At the last minute, I decided to get a haircut. We were just about to go grocery shopping and I realized that we were just across the road from the mall and the salon where I go to the groomers. Over we went, Joe went and checked our lottery tickets (still paupers) while I endured a hair cut with someone who wanted to chat.
The best thing about the salon, besides the fact that it's totally accessible, is that it's right beside Teopia, my favourite shop in the mall. The clerks are friendly and I love trying different kinds of teas. We hadn't been there for awhile so I went in and browsed, looking at the new tea pots and tea caddies. When we arrived there were only two other customers in the shop. Two elderly women who were aghast at all the tea paraphinalia that abounded on the shelves.
Done shopping I was heading to the counter to order tea when a guy, maybe 24 or 25 in a sophisticated wheelchair came into the store. He had an adapted joystick that allowed him to steer the chair and he was accompanied by another young fellow and a very pretty young woman. I don't know the relationships that existed between the three of them but I can say they were all obviously in, at least, like with each other.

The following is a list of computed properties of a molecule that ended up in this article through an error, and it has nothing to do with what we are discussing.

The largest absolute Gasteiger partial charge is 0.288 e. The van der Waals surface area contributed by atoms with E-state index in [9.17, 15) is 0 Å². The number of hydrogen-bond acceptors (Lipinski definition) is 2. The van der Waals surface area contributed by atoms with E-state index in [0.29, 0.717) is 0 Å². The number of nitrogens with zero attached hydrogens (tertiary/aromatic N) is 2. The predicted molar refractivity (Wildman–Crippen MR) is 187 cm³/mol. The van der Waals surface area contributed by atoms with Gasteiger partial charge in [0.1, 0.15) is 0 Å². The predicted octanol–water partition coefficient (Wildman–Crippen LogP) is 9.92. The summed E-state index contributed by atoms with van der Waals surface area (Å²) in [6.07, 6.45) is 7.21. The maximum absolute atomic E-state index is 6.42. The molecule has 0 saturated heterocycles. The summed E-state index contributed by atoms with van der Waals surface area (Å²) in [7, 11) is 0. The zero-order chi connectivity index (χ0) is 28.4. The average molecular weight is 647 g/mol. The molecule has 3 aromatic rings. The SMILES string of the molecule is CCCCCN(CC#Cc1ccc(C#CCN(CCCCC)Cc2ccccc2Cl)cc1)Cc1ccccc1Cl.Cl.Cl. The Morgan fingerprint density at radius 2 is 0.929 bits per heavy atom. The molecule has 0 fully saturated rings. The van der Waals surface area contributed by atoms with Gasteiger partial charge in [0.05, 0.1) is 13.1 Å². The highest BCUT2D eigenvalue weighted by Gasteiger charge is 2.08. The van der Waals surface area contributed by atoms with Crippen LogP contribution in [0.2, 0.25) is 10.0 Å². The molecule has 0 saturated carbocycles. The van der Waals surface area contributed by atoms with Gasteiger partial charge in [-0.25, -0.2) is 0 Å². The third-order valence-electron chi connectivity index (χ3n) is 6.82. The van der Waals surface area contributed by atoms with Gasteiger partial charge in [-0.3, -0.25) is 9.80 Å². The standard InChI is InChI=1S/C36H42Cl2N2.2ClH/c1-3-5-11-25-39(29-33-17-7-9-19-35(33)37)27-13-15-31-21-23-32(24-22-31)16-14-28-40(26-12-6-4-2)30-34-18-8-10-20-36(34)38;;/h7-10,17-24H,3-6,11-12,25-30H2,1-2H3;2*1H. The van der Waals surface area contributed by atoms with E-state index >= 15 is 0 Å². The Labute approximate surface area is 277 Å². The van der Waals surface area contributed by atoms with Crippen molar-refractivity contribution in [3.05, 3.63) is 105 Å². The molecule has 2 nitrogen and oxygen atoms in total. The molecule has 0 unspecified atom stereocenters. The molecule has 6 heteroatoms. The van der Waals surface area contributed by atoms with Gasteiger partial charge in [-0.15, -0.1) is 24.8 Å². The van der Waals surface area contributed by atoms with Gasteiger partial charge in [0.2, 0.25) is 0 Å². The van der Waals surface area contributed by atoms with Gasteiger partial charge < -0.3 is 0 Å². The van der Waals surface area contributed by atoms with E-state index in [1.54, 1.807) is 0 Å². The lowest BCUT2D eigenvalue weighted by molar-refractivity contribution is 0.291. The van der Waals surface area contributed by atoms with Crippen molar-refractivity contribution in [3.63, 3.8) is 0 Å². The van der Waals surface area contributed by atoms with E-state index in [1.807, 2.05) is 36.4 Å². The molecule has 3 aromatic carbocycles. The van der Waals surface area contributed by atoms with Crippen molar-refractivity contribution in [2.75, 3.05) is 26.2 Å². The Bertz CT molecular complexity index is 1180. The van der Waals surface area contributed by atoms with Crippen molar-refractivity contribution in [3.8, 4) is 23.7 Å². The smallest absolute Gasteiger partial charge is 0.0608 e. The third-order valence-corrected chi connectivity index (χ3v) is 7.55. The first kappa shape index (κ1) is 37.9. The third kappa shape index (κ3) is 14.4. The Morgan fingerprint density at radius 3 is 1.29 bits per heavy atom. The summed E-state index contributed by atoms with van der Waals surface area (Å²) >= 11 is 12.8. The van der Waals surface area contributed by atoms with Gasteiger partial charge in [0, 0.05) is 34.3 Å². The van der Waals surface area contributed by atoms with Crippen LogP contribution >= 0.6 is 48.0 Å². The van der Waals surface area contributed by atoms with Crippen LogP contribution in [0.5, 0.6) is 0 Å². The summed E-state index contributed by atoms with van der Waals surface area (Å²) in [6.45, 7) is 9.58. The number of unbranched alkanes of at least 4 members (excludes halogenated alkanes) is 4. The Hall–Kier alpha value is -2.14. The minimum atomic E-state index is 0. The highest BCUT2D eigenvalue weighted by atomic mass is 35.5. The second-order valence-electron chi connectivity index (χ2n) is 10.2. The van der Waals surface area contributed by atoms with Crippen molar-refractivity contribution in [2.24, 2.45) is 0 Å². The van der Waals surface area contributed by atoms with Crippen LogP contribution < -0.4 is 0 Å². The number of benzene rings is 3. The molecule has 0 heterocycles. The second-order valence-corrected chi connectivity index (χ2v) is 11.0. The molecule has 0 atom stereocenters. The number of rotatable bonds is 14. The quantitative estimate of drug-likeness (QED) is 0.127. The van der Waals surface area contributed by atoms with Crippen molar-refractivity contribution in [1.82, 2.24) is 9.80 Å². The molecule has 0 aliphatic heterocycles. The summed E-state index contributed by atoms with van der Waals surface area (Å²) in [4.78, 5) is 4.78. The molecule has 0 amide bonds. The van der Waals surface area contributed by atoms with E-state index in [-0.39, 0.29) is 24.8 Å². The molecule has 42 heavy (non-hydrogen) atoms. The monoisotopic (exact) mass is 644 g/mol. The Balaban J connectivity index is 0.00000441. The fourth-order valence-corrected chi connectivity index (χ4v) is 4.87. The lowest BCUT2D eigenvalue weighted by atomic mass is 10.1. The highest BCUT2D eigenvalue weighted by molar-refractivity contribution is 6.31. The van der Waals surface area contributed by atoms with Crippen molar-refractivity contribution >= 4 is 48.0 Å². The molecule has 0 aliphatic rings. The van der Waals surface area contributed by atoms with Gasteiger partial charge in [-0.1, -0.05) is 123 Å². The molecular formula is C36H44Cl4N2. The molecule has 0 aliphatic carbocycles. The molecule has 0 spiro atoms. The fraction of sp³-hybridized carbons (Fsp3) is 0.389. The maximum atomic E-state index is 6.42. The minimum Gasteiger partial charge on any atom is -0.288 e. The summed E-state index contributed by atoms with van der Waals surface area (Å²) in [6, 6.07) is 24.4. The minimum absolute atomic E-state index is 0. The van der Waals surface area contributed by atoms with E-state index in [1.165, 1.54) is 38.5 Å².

It was the guy in the wheelchair that was the tea expert and the others gently mocked him. At first he didn't notice me as he was wrapped up in his companions and their conversation. When he did notice me, he got an embarrassed look on his face. Kind of like, "Oh, no, people will think we came on a outing together."
He moved his chair quickly up to the counter and ordered a couple of specialty teas. His friends, caught unaware by his quick movements asked if they weren't staying for a tea. He just tersely shook his head. The teas were scooped into bags, weighed and cost calculated - one of the friends got his wallet out and paid and then slipped his wallet back. They left the store, full of tension.
I felt like, somehow, by being there - I had ruined his time with his friends. I wonder why he thought that he'd be diminished somehow if he was seen in company (or even near) someone else in a wheelchair. Would he be more valued if his friends were all two-footers instead of four-wheelers?
There was something incredibly sad in his disacceptance of me, a disabled guy, occupying the same space that he did. Suddenly his relationship with the other two, the real two, became desperate in my mind - his desperate need for the company of those who walked. His desperate need to borrow their value.
In the Bible we are admonished "to love your neighbour".
Well, buddy, I AM your neighbour.
Those two live across the river.